As a rule, I don’t discuss the contents of one of my new Scripps Howard News Service columns here at GetReligion. However, from time to time I need to do so in order to describe some of the content of a new podcast in our GetReligion “Crossroads” series with radio host Todd Wilken & Co.
This is one of those weeks. Click here to listen to the podcast.
Meanwhile, this week’s column for Scripps grew out of all of the reading I did writing a recent GetReligion post on the subject of the recent wave of persecution being inflicted on religious minorities, especially Christians, in Egypt, Syria, Kenya and Pakistan. That post included a link to an early post — a very GetReligion-esque essay — by a senior editor (M.Z. Hemingway to be precise) at the new webzine called The Federalist.
As I worked on that GetReligion post, I kept having flashbacks to an earlier Scripps column I wrote long ago on the same topic (“Persecution: The power of apathy“). Eventually, that’s where I decided to start this week’s column:
Churches were burning in Pakistan, while African Christians died and radical forms of Islam threatened monasteries, sanctuaries and villages in Egypt, Syria and Iraq.
That was 1997. Human-rights scholar Paul Marshall kept hearing one question over and over when he addressed this rising tide of persecution: Why didn’t more American Christians protest as their sisters and brothers in the faith were jailed, raped, tortured and killed?
Some Christians, he said, were distracted by apocalyptic talk in which persecution was a good thing, a sign that the end of the world was near. Others weren’t that interested in violence on the other side of the world that threatened believers in ancient churches that looked nothing like their own suburban megachurches.
“The result is a stunning passivity that calmly accepts such suffering,” said Marshall, in an interview for an earlier column for Scripps Howard News Service. “Perhaps this … could be justified if we were dealing with our own suffering. But to do this with the suffering of another amounts to theological sadism.”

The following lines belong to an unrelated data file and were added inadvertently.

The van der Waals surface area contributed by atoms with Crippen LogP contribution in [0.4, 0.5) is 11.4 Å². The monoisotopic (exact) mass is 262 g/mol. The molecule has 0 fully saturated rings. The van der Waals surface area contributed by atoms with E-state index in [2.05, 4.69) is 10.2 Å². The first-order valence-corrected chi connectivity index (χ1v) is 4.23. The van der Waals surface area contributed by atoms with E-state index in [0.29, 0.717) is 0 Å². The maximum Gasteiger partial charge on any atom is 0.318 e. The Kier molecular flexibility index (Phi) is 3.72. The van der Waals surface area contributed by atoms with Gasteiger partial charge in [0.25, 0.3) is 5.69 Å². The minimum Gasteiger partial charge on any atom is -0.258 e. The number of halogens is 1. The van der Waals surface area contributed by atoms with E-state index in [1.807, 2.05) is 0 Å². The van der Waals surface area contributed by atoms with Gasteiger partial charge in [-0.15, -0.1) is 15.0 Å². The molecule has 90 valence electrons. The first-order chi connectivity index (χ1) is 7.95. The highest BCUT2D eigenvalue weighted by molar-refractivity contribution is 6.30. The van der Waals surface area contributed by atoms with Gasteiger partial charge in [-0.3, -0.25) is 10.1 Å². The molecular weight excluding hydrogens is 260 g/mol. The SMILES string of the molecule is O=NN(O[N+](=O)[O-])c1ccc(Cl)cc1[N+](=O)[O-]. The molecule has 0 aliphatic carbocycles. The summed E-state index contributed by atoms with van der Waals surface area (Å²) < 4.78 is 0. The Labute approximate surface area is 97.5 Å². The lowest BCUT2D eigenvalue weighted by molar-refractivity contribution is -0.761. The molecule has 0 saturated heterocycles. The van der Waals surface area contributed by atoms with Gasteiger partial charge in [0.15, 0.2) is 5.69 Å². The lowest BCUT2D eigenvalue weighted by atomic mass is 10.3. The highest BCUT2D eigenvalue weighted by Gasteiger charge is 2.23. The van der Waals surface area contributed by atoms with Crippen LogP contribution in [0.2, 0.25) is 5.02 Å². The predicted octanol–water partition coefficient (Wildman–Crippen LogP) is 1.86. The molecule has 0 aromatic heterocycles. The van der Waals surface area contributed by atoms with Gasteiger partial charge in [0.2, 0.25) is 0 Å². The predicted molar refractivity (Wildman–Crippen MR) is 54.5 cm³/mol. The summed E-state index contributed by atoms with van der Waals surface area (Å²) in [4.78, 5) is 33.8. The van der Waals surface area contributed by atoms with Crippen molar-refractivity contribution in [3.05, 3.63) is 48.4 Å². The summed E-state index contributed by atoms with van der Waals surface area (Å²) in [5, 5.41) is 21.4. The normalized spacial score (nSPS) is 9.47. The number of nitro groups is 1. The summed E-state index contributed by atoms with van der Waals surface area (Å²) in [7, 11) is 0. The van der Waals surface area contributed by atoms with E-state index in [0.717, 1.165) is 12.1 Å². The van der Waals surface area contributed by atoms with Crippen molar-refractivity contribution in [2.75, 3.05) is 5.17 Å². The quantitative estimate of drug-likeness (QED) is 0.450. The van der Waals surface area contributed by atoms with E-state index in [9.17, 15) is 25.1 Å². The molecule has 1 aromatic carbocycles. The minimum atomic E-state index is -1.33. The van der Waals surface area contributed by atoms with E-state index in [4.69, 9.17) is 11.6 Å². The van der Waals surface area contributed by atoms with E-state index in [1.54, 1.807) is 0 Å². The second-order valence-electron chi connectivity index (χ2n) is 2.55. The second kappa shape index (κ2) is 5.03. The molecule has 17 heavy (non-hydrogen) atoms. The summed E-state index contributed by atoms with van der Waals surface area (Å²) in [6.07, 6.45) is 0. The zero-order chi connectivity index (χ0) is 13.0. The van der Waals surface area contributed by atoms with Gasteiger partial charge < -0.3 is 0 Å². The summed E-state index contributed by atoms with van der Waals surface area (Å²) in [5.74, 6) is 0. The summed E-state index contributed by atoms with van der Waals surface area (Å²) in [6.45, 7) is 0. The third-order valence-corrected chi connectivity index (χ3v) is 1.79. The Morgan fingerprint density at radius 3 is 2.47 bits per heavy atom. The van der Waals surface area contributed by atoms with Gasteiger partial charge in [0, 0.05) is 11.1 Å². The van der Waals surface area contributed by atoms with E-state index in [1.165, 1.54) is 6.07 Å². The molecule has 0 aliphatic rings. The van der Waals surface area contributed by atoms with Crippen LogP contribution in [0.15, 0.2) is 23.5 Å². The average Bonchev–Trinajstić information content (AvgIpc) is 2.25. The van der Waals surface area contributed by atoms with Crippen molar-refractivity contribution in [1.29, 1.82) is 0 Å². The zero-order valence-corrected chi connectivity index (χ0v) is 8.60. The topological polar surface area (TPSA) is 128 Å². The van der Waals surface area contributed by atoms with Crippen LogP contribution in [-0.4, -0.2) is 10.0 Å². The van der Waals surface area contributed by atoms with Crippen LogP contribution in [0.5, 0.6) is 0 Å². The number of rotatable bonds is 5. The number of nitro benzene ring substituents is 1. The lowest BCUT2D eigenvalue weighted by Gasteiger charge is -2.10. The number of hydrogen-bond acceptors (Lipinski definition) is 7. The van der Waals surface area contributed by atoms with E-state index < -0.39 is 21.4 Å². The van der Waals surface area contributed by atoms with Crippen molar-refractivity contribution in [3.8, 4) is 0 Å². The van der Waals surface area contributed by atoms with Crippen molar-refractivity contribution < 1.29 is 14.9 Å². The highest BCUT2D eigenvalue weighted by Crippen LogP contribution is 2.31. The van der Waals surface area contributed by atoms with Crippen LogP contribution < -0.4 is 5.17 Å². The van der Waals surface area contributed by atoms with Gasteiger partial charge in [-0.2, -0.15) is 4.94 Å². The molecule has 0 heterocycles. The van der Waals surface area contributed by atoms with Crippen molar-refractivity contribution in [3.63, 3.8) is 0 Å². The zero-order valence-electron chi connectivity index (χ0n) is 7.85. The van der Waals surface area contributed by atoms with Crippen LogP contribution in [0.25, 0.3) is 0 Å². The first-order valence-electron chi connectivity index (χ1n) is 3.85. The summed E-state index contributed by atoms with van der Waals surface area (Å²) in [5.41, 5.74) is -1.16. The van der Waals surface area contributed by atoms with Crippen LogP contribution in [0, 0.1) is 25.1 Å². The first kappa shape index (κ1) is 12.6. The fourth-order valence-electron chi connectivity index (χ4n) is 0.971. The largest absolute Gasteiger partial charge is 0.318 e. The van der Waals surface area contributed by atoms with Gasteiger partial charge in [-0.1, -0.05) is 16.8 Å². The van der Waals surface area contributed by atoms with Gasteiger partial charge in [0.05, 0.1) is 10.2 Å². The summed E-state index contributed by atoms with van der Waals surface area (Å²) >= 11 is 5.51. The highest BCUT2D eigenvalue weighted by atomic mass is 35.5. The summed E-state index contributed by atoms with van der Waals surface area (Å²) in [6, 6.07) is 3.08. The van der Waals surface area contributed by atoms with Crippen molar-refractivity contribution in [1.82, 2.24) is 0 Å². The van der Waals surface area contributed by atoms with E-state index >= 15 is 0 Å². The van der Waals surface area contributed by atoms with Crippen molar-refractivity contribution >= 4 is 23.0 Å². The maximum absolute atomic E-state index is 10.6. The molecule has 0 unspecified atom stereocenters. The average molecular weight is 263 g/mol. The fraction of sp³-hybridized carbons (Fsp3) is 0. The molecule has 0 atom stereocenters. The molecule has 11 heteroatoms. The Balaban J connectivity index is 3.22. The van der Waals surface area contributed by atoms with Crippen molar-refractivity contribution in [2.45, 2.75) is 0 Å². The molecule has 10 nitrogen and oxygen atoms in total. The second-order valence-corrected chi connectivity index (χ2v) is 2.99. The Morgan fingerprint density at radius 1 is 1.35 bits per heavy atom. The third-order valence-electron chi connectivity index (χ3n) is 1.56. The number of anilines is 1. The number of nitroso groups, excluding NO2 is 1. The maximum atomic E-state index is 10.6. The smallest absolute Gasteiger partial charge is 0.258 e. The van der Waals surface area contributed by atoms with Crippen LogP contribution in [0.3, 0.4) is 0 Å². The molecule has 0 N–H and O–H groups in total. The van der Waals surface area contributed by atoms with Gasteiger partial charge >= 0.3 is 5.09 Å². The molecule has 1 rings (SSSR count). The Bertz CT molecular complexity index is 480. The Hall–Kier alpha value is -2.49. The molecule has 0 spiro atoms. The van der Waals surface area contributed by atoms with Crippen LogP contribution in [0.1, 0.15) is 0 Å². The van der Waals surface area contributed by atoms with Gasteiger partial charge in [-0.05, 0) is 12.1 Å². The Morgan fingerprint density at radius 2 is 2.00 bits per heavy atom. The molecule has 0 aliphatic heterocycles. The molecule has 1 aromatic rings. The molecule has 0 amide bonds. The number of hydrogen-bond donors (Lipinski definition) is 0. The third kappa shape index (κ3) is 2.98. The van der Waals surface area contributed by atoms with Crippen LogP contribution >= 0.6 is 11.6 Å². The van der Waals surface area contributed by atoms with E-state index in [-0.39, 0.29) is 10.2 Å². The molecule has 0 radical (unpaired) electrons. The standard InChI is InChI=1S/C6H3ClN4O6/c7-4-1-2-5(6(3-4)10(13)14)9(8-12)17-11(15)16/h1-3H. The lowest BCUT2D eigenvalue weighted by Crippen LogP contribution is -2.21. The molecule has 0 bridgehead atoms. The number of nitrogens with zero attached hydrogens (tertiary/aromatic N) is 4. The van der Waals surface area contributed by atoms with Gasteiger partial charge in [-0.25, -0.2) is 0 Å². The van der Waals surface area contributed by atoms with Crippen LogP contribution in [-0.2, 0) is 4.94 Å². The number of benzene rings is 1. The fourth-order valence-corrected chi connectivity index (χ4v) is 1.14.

That was 1997. Marshall had just co-written the groundbreaking book “Their Blood Cries Out,” with journalist Lela Gilbert. Since then, I have worked with both of these writers in global projects about religion-news coverage.
After I filed the column, an editor emailed back a logical question. I had used the punch phrase, “That was 1997″ twice. Was that intentional or a typo?
In fact I spent about an hour trying to find a clear, concise way to set up the haunting similarities between the religious persecution scene in 1997, which led to “Their Blood Cries Out” and developments in the past year or two that led to Marshall, Gilbert and Catholic lawyer Nina Shea writing their new book, “Persecuted: The Global Assault on Christians.”
I found the similarities between the events, and thus the column, from 1997 and the waves of bloody headlines — often from the same nations — from the past two weeks to more than haunting, but downright agonizing. More on that in a minute.
So are some GetReligion readers thinking logical thoughts as I spell all of this out? Thoughts like, “Well, of course, Marshall, Shea and activists of their ilk think this is a front-burner issue. They are conservative Christians and we all know that conservative Christians see persecution behind every rock.”
That’s part of what I found so haunting. Many media people were already saying that back in 1997.